I’m really clear that I need community, connection to people with a common interest, passion, love. This is a recurring theme in my life, as I’ve been in and out of “groups”, “organizations” and “cliques”.
The need to belong has not always been healthy for me. The clique in junior high that ostracized girls we didn’t “like”, even if it wasn’t to their faces, was just plain mean.
The church I wanted to join, again, in junior high, only to discover that I wasn’t “good enough”, having never been baptized and never told that I could receive baptism with confirmation.
The cheer leaders. Oh my, the year I didn’t make the squad I could barely go to school I felt so left out and unimportant. My senior year when I quit because of the race riots in my school and my realization that our staff mentors were bigots. I couldn’t belong to that, so I went back to my forgotten dance class community.
And the drug years, painful community experience.
Even in my own family, I have felt both a need to belong and the feeling that I never would. The youngest of 7 double-first cousins, younger by 4 years than the next youngest, they were clumped together in six years. I was always tagging along, cute, doted on sometimes, but mostly left behind. I definitely never got the “jokes”. I cried when my cousins arrived and cried when they left.
I am reminded daily of my desire for community. When I moved four years ago, I left behind friends who I have known for decades. Friends who helped me navigate marriage, parenthood, divorce, caring for my ailing parents. Some have moved away, some have passed. Those who remain are only an hour away, but somehow that hour does make a difference as I work, search out new interests, networking opportunities, new friends, new community. Sometimes I long so much for “the old days”, it hurts. Then I remember I still have that community in my heart, I can reach out to old friends and I am grateful for the gifts.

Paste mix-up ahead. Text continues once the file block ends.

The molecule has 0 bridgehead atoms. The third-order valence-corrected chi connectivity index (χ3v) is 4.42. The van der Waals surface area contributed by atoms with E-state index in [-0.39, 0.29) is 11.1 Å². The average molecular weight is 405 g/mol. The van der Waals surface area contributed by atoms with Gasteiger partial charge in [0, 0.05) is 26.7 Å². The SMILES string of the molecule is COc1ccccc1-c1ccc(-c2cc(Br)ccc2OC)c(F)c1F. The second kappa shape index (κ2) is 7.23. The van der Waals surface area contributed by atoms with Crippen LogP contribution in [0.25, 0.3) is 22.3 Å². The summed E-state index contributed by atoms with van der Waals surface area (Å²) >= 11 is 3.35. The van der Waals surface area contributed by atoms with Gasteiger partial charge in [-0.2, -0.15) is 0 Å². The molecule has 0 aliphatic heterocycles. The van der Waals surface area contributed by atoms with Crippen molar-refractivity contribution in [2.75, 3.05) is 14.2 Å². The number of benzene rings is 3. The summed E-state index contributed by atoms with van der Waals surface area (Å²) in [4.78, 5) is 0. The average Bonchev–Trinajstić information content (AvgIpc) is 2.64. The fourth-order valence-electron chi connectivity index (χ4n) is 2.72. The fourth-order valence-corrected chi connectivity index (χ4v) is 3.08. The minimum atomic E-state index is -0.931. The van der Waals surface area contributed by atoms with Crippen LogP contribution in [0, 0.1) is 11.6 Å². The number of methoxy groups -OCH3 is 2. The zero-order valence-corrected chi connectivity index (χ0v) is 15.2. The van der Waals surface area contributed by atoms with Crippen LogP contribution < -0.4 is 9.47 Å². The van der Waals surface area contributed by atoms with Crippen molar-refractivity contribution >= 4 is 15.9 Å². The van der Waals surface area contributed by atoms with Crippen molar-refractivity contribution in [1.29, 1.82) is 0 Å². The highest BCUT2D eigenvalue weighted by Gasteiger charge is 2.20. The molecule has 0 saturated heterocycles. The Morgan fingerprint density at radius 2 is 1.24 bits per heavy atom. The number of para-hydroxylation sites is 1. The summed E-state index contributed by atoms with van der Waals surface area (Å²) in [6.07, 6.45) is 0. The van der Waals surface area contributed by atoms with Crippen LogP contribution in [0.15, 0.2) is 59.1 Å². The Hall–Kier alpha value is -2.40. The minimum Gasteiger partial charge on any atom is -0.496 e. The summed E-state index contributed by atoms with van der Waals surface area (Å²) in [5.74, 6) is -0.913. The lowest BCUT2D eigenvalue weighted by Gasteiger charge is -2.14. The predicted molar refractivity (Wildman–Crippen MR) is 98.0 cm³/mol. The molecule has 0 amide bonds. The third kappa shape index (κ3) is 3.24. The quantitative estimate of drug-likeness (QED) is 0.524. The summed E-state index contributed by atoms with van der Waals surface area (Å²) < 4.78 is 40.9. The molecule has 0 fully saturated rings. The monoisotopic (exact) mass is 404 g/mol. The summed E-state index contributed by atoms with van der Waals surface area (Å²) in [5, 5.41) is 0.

I no longer bad mouth Facebook. I realize that it is, in a sense, community. I get to check up on what others are doing and smile with a sense of belonging when people search me out or are interested in my posts.
I started going to Omega Institute in 1986. I don’t think I realized that it was an attraction to the community that was created by like minded people for a common purpose. I just know I felt like I was at camp for adults and it became an annual pilgrimage to return to this community.
It is there that I met Debbie Ford in 2004 and found my coaching community [a few of us pictured above in NYC on June 1st]. Here I am at home. I feel loved and accepted for who I am. I know I can depend on my friends and colleagues to celebrate with me, support me and kick my butt when needed, all with love. We are far flung, across the globe in fact, but can all come together as a pair or a group, virtually or in person, whenever the desire or need arises. I can’t think of a day that I’m not in touch with one or more of my coaching community.
I have finally discovered that there is the gift of my shame and shadow of feeling like I didn’t belong in my own family. I realize now that my parents need for connection and community was different than mine. I have spent years thinking there was something wrong with me and then that there was something wrong with them. I celebrate leaving the blame behind and just being with “what is”. I have a deeper sense of being able to move in and out of community without feeling such a wretched loss and obsession with making “wrong” each time. I get to keep the love I have for individuals, even if the common cause or shared experience changes. I get to keep the “gifts”.
I affirm that I am a Child of God and Goddess. You are, too. In the big picture, owning this is what keeps me in the presence of “belonging”. We are all connected, one family, one community. All we need to add is LOVE.